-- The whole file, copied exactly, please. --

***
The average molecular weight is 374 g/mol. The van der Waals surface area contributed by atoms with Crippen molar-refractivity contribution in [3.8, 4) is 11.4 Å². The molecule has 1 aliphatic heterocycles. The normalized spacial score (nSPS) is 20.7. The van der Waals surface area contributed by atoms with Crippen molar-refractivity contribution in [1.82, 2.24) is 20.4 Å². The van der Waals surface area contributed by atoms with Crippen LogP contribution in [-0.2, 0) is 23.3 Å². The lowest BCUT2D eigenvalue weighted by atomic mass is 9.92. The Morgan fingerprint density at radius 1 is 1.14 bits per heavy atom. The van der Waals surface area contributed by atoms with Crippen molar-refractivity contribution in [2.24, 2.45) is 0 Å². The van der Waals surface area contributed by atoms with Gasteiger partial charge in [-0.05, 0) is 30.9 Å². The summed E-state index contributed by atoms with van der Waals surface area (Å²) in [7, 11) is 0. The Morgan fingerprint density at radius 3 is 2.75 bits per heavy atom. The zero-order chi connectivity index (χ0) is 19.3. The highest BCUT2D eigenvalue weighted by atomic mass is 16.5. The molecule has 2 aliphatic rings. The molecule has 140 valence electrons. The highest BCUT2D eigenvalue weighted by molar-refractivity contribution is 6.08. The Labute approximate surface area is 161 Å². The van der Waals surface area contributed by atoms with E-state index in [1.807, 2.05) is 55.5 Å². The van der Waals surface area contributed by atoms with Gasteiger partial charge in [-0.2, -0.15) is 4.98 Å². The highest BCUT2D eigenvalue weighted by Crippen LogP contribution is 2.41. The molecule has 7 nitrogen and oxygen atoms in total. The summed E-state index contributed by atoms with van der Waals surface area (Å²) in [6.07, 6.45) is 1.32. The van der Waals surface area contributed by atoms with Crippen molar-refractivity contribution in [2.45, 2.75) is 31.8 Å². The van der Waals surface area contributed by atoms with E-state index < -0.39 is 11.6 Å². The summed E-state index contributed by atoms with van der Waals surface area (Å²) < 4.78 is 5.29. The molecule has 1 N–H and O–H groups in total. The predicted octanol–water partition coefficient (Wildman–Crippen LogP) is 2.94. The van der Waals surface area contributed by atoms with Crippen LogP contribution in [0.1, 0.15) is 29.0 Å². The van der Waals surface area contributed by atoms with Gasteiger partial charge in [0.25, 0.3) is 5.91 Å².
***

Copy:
The average molecular weight is 374 g/mol. The van der Waals surface area contributed by atoms with Crippen molar-refractivity contribution in [3.8, 4) is 11.4 Å². The molecule has 1 aliphatic heterocycles. The normalized spacial score (nSPS) is 20.7. The van der Waals surface area contributed by atoms with Crippen molar-refractivity contribution in [1.82, 2.24) is 20.4 Å². The van der Waals surface area contributed by atoms with Crippen LogP contribution in [-0.2, 0) is 23.3 Å². The lowest BCUT2D eigenvalue weighted by atomic mass is 9.92. The Morgan fingerprint density at radius 1 is 1.14 bits per heavy atom. The van der Waals surface area contributed by atoms with Crippen molar-refractivity contribution in [2.24, 2.45) is 0 Å². The van der Waals surface area contributed by atoms with Gasteiger partial charge in [-0.05, 0) is 30.9 Å². The summed E-state index contributed by atoms with van der Waals surface area (Å²) in [7, 11) is 0. The Morgan fingerprint density at radius 3 is 2.75 bits per heavy atom. The zero-order chi connectivity index (χ0) is 19.3. The highest BCUT2D eigenvalue weighted by atomic mass is 16.5. The molecule has 2 aliphatic rings. The molecule has 140 valence electrons. The highest BCUT2D eigenvalue weighted by molar-refractivity contribution is 6.08. The Labute approximate surface area is 161 Å². The van der Waals surface area contributed by atoms with E-state index in [1.807, 2.05) is 55.5 Å². The van der Waals surface area contributed by atoms with Gasteiger partial charge in [-0.2, -0.15) is 4.98 Å². The highest BCUT2D eigenvalue weighted by Crippen LogP contribution is 2.41. The molecule has 7 nitrogen and oxygen atoms in total. The summed E-state index contributed by atoms with van der Waals surface area (Å²) in [6.07, 6.45) is 1.32. The van der Waals surface area contributed by atoms with Crippen molar-refractivity contribution in [2.45, 2.75) is 31.8 Å². The van der Waals surface area contributed by atoms with E-state index < -0.39 is 11.6 Å². The summed E-state index contributed by atoms with van der Waals surface area (Å²) < 4.78 is 5.29. The molecule has 1 N–H and O–H groups in total. The predicted octanol–water partition coefficient (Wildman–Crippen LogP) is 2.94. The van der Waals surface area contributed by atoms with Crippen LogP contribution in [0.1, 0.15) is 29.0 Å². The van der Waals surface area contributed by atoms with Gasteiger partial charge in [0.25, 0.3) is 5.91 Å².